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Social cleansing Tory-style: housing benefit cap plus bedroom tax

On 6 April, the start of the new financial year, on exactly the same day that 14,000 millionaires in the UK get a £40,000 per year rise in their net income from the abolition of the 50% rate of income tax, thousands of Britain’s poorest people will be forced then or soon after out of their homes by swingeing Tory cutbacks in housing benefit.

Tory-run Westminster Council estimate 2,327 households will be hit and forced to move. Camden is contacting 761 households, comprising 2,816 adults and children, who they believe will be unable to afford their current accommodation or any other home in the south-east. The majority of these families have 3 children, and once the cap is imposed, they will need to find on average an additional £90 a week to remain in their homes. It is very unlikely that any will be able to do so. Where will they go?

Camden Council had had to look as far afield as Bradford, Birmingham and Leicester for alternative affordable accommodation. They believe that as many as 900 children, more than one on average for every class in the borough, will consequently have their education uprooted. Some London Councils have gone so far as to start buying properties outside the south-east to accommodate these outcasts. Brent, where 1,100 households will lose £100 a week once the weekly benefit cap is introduced, has been procuring properties in the West Midlands as well as Luton, Slough, High Wycombe and Hertfordshire.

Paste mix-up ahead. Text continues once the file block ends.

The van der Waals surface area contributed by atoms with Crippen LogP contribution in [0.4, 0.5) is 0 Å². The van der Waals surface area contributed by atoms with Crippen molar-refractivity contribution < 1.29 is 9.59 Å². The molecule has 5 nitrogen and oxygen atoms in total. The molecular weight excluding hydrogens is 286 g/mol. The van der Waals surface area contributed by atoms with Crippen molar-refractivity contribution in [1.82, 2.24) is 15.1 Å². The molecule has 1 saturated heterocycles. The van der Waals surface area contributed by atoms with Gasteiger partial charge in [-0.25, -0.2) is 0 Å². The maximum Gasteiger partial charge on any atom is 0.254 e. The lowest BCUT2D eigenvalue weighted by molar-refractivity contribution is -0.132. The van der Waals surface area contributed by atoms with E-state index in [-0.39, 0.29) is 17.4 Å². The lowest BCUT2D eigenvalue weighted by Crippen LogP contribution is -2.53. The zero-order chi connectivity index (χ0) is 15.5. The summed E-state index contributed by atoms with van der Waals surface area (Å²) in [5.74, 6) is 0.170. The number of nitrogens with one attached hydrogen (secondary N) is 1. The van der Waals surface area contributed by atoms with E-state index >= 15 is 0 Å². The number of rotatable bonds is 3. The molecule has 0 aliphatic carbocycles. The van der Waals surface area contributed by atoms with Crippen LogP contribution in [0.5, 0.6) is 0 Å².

The bedroom tax, which cuts housing benefit by 14% if Cameron believes you have an extra bedroom and by 25% if you have two, is expected to cause the eviction of a further 660,000 households. In Hull, for example, this new tax will hit 4,700 families and it will be applied even though a third of the victims are disabled. There are cases already in Liverpool and Hartlepool where a child has died, but the families are now having cuts imposed on them because of the empty rooms. Most of these families will find it next to impossible to find lower-rent accommodation within their reach when there are already 1.8 million households on Council waiting lists.

Quite apart from the callousness and cruelty of this Tory social cleansing, this whole issue is exacerbated by the utter collapse of the housebuilding programme. Last year only some 95,000 houses were built, the lowest figure sine 1923 and less than half the number needed to accommodate the total of new households being formed. Last year building fell by 9%, though homelessness grew by 30%. Yet developers are holding enough land to build half a million homes, waiting for the price to rise, finding it more profitable not to build.

(Image credit: pzaxe / 123RF Stock Photo)

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